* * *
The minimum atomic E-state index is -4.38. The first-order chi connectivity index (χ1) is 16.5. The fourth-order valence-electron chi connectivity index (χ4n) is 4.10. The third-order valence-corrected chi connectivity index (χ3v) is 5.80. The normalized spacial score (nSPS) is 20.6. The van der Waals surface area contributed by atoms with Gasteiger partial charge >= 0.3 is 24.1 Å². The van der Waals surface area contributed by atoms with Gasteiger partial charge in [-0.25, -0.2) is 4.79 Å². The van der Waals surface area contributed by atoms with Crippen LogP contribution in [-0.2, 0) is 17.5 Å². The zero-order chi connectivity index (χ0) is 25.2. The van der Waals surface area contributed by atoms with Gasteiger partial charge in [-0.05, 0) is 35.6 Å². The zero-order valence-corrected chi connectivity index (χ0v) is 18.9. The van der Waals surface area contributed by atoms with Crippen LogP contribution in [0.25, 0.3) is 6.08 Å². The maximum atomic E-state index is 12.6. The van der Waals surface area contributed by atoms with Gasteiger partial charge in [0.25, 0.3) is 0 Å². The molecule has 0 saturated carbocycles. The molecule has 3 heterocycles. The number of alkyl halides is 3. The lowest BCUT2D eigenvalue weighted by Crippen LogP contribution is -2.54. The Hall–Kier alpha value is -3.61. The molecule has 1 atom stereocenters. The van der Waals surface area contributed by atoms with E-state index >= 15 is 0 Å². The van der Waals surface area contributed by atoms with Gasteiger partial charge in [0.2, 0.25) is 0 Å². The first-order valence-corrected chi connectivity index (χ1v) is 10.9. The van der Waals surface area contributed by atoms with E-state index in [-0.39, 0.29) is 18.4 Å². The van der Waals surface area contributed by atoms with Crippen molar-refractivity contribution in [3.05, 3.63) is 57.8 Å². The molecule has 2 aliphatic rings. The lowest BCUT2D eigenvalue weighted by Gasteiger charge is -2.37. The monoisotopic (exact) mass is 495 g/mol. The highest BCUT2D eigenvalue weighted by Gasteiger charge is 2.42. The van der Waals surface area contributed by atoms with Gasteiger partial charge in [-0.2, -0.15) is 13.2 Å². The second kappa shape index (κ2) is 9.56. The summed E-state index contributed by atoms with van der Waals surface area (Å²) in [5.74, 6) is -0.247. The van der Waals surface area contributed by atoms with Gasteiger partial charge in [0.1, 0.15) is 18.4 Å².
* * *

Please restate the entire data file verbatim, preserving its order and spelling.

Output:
The minimum atomic E-state index is -4.38. The first-order chi connectivity index (χ1) is 16.5. The fourth-order valence-electron chi connectivity index (χ4n) is 4.10. The third-order valence-corrected chi connectivity index (χ3v) is 5.80. The normalized spacial score (nSPS) is 20.6. The van der Waals surface area contributed by atoms with Gasteiger partial charge >= 0.3 is 24.1 Å². The van der Waals surface area contributed by atoms with Gasteiger partial charge in [-0.25, -0.2) is 4.79 Å². The van der Waals surface area contributed by atoms with Crippen LogP contribution in [-0.2, 0) is 17.5 Å². The zero-order chi connectivity index (χ0) is 25.2. The van der Waals surface area contributed by atoms with Gasteiger partial charge in [-0.05, 0) is 35.6 Å². The zero-order valence-corrected chi connectivity index (χ0v) is 18.9. The van der Waals surface area contributed by atoms with Crippen LogP contribution in [0.25, 0.3) is 6.08 Å². The maximum atomic E-state index is 12.6. The van der Waals surface area contributed by atoms with Gasteiger partial charge in [0.25, 0.3) is 0 Å². The molecule has 0 saturated carbocycles. The molecule has 3 heterocycles. The number of alkyl halides is 3. The lowest BCUT2D eigenvalue weighted by Crippen LogP contribution is -2.54. The Hall–Kier alpha value is -3.61. The molecule has 1 atom stereocenters. The van der Waals surface area contributed by atoms with E-state index >= 15 is 0 Å². The van der Waals surface area contributed by atoms with Gasteiger partial charge in [0.2, 0.25) is 0 Å². The first-order valence-corrected chi connectivity index (χ1v) is 10.9. The van der Waals surface area contributed by atoms with E-state index in [-0.39, 0.29) is 18.4 Å². The van der Waals surface area contributed by atoms with Crippen molar-refractivity contribution in [3.05, 3.63) is 57.8 Å². The molecule has 2 aliphatic rings. The lowest BCUT2D eigenvalue weighted by Gasteiger charge is -2.37. The monoisotopic (exact) mass is 495 g/mol. The highest BCUT2D eigenvalue weighted by Gasteiger charge is 2.42. The van der Waals surface area contributed by atoms with Gasteiger partial charge in [-0.2, -0.15) is 13.2 Å². The second kappa shape index (κ2) is 9.56. The summed E-state index contributed by atoms with van der Waals surface area (Å²) in [5.74, 6) is -0.247. The van der Waals surface area contributed by atoms with Gasteiger partial charge in [0.1, 0.15) is 18.4 Å².